When the new languages were live and it came time to think about who would complete ongoing translations, the company wanted to charge us a minimum to check in with our content daily. I argued that we had quicker and higher quality services from our freelancers and advocated that we extend their contracts for ongoing work. We wrapped up our work with the translation company, letting them know that we’d be in touch if we had a big project in the future.

I’m happy with my decision to rely on quality of translation and communication over a quantity of available translators. It’s been much easier to communicate with freelancers that I personally know and trust and a bonus that we’ve been able to ensure new content is translated daily at a lower cost.

3. Make sure you iron out all the specifics related to reporting before the project begins.

Ideally you should generate some test reports for the translation service before they start their paid work. Getting on the same page about how your translation tool factors in Translation Memory discounts and attributes translation to a particular translator is best worked out ahead of time. Clarify your finance team’s invoicing needs. Then make sure that all information regarding reporting and billing is comprehensive and clearly stated in your contract.

4. Really onboard your translators.

In addition to learning about your product from your website, try to think creatively about how translators can get a sense of your company culture and your mission statement. The teams and individuals that are working to translate your product should know as much as you can tell them on paper and ideally learn about your company in person. The more they feel acquainted with your product and the spirit of your office and team, the better!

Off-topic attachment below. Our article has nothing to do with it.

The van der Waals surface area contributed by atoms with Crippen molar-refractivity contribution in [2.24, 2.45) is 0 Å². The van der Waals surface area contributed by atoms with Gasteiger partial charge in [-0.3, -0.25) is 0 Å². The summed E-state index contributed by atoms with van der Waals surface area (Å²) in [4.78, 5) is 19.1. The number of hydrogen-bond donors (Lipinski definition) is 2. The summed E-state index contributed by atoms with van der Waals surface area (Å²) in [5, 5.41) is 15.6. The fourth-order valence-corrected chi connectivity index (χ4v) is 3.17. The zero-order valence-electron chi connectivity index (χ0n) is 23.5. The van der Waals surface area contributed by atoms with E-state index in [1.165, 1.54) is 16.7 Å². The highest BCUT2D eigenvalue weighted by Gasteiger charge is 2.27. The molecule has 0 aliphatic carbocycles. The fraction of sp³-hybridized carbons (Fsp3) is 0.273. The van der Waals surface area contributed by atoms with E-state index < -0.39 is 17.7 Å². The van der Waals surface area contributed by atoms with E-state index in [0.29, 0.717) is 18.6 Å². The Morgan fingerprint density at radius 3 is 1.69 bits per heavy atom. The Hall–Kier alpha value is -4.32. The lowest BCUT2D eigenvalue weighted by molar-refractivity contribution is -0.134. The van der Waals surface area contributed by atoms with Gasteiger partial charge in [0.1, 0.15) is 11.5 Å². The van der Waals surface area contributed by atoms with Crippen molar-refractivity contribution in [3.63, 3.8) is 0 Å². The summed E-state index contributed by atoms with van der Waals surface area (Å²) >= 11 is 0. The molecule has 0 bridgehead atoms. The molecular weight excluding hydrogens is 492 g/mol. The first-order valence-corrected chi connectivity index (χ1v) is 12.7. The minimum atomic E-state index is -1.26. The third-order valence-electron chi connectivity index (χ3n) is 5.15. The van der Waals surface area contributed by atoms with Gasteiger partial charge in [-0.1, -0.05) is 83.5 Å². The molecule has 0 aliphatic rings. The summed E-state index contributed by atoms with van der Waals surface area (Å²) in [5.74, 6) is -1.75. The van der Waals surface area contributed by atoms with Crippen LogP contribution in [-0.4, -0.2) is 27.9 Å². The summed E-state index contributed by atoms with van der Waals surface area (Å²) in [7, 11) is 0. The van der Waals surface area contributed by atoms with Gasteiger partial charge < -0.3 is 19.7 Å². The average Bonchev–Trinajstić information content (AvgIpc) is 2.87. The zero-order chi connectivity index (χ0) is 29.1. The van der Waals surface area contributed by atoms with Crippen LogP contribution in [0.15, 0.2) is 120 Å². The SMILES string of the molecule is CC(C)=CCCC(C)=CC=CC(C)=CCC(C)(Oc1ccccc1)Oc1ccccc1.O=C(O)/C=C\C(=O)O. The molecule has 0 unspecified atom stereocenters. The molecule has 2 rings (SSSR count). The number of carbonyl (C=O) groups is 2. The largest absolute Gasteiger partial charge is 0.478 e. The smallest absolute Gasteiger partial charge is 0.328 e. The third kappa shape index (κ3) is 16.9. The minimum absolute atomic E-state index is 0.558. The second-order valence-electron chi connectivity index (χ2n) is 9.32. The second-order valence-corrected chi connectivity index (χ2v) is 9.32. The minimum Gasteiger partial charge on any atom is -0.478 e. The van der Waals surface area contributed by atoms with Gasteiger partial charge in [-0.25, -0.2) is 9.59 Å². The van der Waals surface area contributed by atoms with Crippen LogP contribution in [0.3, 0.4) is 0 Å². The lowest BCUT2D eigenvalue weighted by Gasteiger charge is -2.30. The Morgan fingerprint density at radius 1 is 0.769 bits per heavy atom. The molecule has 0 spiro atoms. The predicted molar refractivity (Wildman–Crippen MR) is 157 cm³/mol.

Our freelancer translators worked in and out of our office during the pre-launch phase of the project. It was invaluable for them to be able to get to see the office, our faces, and to get acquainted with the spirit of Kickstarter. We utilized the translator’s time in office by setting up meetings with internal language specialists who would be communicating with our German, French and Spanish communities. Our translators helped give our specialists initial translation tips and the two parties were able to discuss particular translations for critical words to Kickstarter’s brand.

Being able to troubleshoot and discuss translation conundrums in person was more efficient than trying to communicate through a screen and resulted in the freelance translators feeling a part of a team and caring more about our product.

Internal practices

1. You are not just making a 1:1 copy of your product.

There’s a reason you’re not using Google Translate. Recognizing that there are subtle nuances in grammar and meaning in different languages is imperative for the complete success of any translation project. Encouraging translators to provide consistent feedback will help you gauge how strongly they feel about a certain issue and help direct how your team prioritizes its time. Make sure you’re asking for input and demonstrating your willingness to incorporate it into the product.

2. Create clear, concise documentation.

There are many different players that will work directly on the translation project or have questions about how the translation request process works. You will save yourself time and also help your company out by documenting everything related to translation.